Possibly more problematic than American illegal traders for the Spanish, was the presence of numerous Frenchmen among the immigrants, since Spain was engaged at this time in a war with Napoleonic France. Following the cession of Louisiana, many French and Spanish families expressed a wish to remain Spanish subjects. Among these were future members of the expedition, including Bernardo D’Ortolan, who was granted land in 1798, and Bernardo Despallier, who arrived several years later.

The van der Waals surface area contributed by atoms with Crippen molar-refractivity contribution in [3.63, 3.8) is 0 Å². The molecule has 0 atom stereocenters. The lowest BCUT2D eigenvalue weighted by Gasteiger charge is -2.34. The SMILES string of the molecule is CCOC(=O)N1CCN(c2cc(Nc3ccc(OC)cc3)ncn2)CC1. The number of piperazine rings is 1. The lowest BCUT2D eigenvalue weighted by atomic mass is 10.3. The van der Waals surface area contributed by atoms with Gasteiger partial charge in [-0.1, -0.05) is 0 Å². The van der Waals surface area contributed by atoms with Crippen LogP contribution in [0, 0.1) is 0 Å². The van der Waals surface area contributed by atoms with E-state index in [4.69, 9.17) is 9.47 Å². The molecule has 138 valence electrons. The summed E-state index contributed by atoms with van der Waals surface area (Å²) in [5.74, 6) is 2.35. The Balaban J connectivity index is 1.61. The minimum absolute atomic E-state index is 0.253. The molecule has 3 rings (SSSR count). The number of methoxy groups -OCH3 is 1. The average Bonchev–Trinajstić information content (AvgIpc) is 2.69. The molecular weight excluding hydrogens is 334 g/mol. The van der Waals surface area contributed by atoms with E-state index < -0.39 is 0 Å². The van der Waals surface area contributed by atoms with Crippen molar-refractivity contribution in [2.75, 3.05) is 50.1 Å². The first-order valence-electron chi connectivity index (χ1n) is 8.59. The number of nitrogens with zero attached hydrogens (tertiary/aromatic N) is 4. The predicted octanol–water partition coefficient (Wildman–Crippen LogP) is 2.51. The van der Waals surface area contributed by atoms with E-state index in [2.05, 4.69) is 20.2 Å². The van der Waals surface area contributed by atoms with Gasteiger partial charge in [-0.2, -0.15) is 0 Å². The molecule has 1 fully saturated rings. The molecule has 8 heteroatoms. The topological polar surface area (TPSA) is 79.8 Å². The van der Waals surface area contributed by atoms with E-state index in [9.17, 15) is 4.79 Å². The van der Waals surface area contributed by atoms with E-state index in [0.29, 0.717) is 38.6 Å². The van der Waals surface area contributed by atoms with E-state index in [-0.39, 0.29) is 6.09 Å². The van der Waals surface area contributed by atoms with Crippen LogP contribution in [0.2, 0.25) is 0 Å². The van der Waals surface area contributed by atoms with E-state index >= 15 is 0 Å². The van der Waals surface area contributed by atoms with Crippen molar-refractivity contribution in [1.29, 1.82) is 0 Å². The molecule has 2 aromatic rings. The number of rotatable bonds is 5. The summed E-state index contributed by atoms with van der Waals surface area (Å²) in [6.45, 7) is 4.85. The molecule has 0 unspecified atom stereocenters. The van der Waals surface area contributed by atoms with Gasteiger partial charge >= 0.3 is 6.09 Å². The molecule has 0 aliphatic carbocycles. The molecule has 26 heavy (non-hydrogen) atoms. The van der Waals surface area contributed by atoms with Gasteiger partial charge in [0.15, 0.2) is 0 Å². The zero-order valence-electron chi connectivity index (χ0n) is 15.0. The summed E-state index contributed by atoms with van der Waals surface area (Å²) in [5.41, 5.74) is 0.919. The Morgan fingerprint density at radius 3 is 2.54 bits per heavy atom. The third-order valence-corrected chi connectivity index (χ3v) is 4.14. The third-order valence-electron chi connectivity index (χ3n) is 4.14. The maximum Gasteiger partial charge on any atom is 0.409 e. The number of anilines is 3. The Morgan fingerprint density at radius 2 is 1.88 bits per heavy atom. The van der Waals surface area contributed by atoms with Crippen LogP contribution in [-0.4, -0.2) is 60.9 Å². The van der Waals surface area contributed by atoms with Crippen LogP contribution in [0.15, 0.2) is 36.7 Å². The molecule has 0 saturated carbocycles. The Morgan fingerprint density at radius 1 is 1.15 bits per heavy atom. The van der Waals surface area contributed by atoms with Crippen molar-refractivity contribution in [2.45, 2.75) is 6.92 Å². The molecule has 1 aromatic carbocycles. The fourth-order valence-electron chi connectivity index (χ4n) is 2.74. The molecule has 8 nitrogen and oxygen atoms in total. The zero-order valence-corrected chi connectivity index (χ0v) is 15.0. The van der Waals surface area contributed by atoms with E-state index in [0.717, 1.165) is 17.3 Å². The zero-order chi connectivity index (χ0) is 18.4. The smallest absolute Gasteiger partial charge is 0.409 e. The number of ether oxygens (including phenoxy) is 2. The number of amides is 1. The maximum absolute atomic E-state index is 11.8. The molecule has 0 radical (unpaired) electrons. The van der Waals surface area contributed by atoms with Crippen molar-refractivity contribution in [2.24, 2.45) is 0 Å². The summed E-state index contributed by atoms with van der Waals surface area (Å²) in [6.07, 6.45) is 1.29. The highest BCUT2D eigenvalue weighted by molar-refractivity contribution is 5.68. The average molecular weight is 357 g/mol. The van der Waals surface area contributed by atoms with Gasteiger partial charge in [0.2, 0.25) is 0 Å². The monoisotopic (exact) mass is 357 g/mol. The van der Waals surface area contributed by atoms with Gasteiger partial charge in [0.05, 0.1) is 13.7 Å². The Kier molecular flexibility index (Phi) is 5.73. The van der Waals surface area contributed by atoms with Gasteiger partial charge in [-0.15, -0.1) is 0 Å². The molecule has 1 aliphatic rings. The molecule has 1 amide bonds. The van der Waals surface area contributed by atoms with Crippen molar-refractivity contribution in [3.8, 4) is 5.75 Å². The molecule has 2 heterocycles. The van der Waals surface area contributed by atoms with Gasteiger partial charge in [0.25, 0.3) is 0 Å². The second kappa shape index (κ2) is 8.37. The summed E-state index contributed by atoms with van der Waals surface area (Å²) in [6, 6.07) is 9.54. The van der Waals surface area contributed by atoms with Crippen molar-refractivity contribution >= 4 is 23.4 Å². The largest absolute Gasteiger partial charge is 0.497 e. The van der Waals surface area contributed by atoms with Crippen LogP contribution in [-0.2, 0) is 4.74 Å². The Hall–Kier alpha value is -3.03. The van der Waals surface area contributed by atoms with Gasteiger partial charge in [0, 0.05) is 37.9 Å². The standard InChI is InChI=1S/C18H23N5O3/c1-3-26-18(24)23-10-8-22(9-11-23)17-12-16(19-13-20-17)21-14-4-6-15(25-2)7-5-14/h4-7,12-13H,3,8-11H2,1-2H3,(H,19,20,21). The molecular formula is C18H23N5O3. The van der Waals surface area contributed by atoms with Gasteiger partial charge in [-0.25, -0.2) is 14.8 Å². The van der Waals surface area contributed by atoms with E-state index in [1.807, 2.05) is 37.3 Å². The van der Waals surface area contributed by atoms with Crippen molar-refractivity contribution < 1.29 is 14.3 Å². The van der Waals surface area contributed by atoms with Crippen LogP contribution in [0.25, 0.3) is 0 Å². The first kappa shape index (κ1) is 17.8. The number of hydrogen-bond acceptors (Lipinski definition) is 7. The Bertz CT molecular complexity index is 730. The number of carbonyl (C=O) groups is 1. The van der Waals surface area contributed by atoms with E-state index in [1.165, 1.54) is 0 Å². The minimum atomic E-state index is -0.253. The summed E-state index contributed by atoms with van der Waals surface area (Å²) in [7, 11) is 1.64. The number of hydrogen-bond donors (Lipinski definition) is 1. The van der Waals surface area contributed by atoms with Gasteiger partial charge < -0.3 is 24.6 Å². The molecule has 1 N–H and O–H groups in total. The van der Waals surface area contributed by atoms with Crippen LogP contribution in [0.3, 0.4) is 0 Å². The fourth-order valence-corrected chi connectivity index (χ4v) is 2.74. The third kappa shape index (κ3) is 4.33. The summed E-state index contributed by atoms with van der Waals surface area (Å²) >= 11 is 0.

Despallier, whose attachment to Texas would become long and enduring (two of his sons fought in the 1835-36 revolution), submitted a petition to immigrate to Texas on January 18, 1804. In it, he stated his longstanding service to Spain and hostility to France and America. He was allowed to immigrate and, along with an Irishman named Brady, promptly proposed a plan to Spanish authorities to colonize more refugees from among the allegedly pro-Spanish citizens of Louisiana. Despallier and Brady wrote: “In view of the fact that the said province has been retroceded to the French Republic and they have sold it to the United States of America, numerous noble, influential, and rich families, as well as some poor ones, desire to move to the province under your command in order that they may live under the Spanish flag and enjoy the same kind treatment that they, as well as their predecessors, have previously enjoyed.” Despallier’s petition, and one the next year by the Dutchman the Baron de Bastrop (who would play a large role later in history), did not warm the hearts of Spanish leaders. They desperately wanted Catholic, non-Anglo settlers to people their fragile frontier, but were fearful of possible Napoleonic agents, and foreigners of any origin were inherently distrusted. Spanish authorities rejected such plans, and shortly thereafter began to crack down on outsiders in the province. From 1806 on, they began rejecting new applicants wholesale and expelling many others suspected of illegal trade. Many of these rejected settlers relocated just outside the borders of Texas with a festering resentment, and possibly more: Hatcher notes the case of Juan Sy, a 40-year-old American, who was ordered arrested and fled the province. “It is quite possible that Sy as well as others…carried information to the enemy, for Baton Rouge and New Orleans – the goal of many lawbreakers – were even at this early date (1809) hotbeds of the revolutionists,” Hatcher wrote.